Ah Bugger

The vapid utterings of a neurotic mind.

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Location: DC, United States

I ain't too proud to bug.

Friday, January 17, 2014

1945 was a long time ago...

We came to the US from Germany when I was in Kindergarten. Somewhere in grade school, I found that kids would draw swastikas on my papers. I'd lose my mind, my Heidi braids flailing as I bit the offenders. Being German was, and is, a huge part of my identity.

My mother was born in the war. My childhood was forged by her experiences, and those of family members. Anytime I would visit older relatives in Germany, particularly those who were adults during WWII, I would be encouraged to eat EVERYTHING. No seriously. They would make a huge meal and expect my 4 foot, 80 pound self to eat it all. What was not eaten was carefully placed into the fridge or the freezer for a later meal. Nothing was wasted. Today I find it hard to throw out an egg; my mom cannot waste bread.

I've been watching documentaries about the war. Hitler's Children struck a chord with me. We have no choice who we are born to, yet we carry the weight of their actions with us. One woman in particular, Monika Goeth, the daughter of the "Nazi Butcher" Amon Goeth - you might remember Ralph Fiennes portrayal from Schindler's List - made a particularly strong impression upon me. I don't know why her short interview made me feel so protective of her. It just struck me that this woman, whose father died before she met him, was set up to fail. She didn't learn the truth about Amon until her teens. Her truth was obfuscated by her mother and she didn't really understand who he was until she saw Schindler's List. There is a documentary about Monika and a young woman who worked in Amon Goeth's household, called Inheritance. Inheritance, indeed. Should she be forced to bear the weight of her father's atrocities?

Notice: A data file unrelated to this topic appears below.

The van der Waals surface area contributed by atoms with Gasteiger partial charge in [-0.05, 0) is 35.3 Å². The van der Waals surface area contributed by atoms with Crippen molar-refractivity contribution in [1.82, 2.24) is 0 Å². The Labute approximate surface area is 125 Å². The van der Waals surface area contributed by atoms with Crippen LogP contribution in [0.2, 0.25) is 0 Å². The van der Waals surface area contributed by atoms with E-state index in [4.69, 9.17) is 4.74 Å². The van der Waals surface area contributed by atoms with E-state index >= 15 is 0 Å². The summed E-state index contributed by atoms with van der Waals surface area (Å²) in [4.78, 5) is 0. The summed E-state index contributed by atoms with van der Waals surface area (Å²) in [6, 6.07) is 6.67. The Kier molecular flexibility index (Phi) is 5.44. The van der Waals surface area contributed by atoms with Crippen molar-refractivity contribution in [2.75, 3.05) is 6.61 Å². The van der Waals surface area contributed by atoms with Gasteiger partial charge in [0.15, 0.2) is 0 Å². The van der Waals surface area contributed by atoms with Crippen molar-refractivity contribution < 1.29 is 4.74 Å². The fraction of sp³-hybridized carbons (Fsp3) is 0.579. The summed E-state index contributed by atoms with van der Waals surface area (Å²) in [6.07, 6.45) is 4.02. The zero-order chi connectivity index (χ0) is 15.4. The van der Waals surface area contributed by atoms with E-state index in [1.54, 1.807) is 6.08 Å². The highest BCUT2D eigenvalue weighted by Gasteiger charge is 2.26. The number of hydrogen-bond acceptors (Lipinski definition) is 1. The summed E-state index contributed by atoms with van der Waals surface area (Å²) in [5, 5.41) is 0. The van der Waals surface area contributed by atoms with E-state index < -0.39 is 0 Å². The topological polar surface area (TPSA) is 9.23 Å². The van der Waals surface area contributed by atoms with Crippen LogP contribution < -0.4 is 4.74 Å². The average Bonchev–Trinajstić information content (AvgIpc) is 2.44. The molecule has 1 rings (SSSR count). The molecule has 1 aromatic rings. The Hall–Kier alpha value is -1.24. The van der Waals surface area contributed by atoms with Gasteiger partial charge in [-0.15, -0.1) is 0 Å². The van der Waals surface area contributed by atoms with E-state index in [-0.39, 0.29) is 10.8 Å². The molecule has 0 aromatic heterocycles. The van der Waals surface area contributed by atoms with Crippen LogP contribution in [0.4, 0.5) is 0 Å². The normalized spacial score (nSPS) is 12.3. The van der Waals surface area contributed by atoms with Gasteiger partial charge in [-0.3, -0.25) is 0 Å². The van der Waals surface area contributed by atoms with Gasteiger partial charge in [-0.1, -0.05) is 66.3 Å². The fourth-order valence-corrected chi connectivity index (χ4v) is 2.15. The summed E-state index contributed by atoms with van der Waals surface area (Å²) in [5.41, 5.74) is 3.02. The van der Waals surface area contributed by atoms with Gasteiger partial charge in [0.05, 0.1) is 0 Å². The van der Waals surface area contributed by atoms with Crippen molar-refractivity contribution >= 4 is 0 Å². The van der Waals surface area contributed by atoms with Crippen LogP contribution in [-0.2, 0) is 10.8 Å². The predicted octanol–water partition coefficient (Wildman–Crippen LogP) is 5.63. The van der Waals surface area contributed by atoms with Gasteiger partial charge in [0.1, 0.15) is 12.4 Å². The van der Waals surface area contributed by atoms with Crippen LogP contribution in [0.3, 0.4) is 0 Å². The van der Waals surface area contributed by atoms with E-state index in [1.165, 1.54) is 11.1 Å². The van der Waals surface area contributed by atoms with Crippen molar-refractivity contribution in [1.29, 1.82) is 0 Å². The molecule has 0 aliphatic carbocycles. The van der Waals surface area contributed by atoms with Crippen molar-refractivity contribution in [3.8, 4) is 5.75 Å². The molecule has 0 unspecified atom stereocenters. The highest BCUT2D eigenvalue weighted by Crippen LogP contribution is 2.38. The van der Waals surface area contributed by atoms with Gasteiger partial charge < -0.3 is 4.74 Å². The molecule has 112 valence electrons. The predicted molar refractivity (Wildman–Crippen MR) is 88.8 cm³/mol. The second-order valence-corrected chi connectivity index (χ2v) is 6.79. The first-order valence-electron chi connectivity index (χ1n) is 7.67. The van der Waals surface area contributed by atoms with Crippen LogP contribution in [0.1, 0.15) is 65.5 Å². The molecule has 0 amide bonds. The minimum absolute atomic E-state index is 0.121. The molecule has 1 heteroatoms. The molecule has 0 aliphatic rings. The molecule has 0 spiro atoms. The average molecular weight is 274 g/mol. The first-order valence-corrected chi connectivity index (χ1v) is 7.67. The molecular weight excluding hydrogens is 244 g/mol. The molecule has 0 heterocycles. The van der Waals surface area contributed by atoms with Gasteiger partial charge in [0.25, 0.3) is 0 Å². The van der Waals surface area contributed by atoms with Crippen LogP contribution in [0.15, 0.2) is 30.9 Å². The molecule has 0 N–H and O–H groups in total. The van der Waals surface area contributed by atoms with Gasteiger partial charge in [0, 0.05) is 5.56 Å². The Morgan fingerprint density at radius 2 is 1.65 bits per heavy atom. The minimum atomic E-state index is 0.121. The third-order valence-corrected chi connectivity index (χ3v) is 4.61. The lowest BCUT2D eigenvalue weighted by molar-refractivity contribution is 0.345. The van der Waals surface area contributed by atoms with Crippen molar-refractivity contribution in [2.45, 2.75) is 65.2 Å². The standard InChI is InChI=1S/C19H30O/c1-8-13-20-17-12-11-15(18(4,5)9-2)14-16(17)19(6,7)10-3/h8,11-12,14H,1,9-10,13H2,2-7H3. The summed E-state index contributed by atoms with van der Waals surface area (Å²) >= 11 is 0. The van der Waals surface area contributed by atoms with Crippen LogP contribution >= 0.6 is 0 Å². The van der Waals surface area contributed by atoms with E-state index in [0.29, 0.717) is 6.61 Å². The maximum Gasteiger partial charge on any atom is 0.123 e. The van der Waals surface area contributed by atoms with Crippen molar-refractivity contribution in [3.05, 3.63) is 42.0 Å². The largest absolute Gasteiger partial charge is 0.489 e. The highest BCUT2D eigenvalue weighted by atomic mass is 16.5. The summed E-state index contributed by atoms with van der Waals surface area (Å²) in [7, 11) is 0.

My mom came over today with a box full of family pictures. It includes her parents, and my dad's parents and a few pictures of the generations before them. For my birthday last year, my aunt sent me a picture of my great grandmother at age 4 with her family. My cousin's little boy looks just like her.

So there is something to be said about strong genes, right? My sister and her daughter look just like my Grandmother. But that's all just looks. What about personality? How much of that is genetic and how much is nurtured?

I don't suppose I really have a point. It's more of a musing to me, at this time. I see how stoic my mother is and I wonder, had she been raised in a less stressful time, would she laugh more? Cry more? Would she demand more? Because Lord knows she asks for nothing.

The holocaust was not the first time, nor the last time massive genocide took place. We consistently have weak spirited people given a modicum of power who decide to use it to brutalize people to make up for their own shortcomings. But this era is definitely a time we can examine and decide for ourselves that we never want to become like Amon Goeth, or Heinrich Himmler, or Hermann Goering. We can decide to educate ourselves and open our mind to things we might otherwise be afraid of.

I still wrap my identity around being German, even if at this point I am solidly planted in American soil. Perhaps that is why I question all actions taken by our government to cut off the rights to someone based on their gender/religion/race/etc. I cannot imagine standing by, terrified for my friends and family, while the government actively slaughters an entire population. It's a life that goes on everyday in parts of world.

This is long winded. I apologize. I suppose I am feeling sentimental, and perhaps a little cautious. This country of ours is a little terrifying in some of our leaders choices. Living in Virginia is especially nerve-wracking as woman. I have yet to crack to motive on many choices my state, excuse me, commonwealth makes on my behalf. I am anxious about the dismissive way we treat our planet. I am angry, filled with rage at  (there isn't word strong enough for how I feel) with the active extinction of our species. I cannot imagine the mindset of people who choose to stand in the way of human rights, particularly those that have nothing to do with their own personal way of life.

Maybe we aren't sending people off to concentration camps, but when we choose to continue to isolate and dismiss people for living a life that is different from our own, we still condemn them to a life of torture, if not death. I, for one, want my descendants refer to me as the one they're like. Kind, open, and affirming. I'm working at it.


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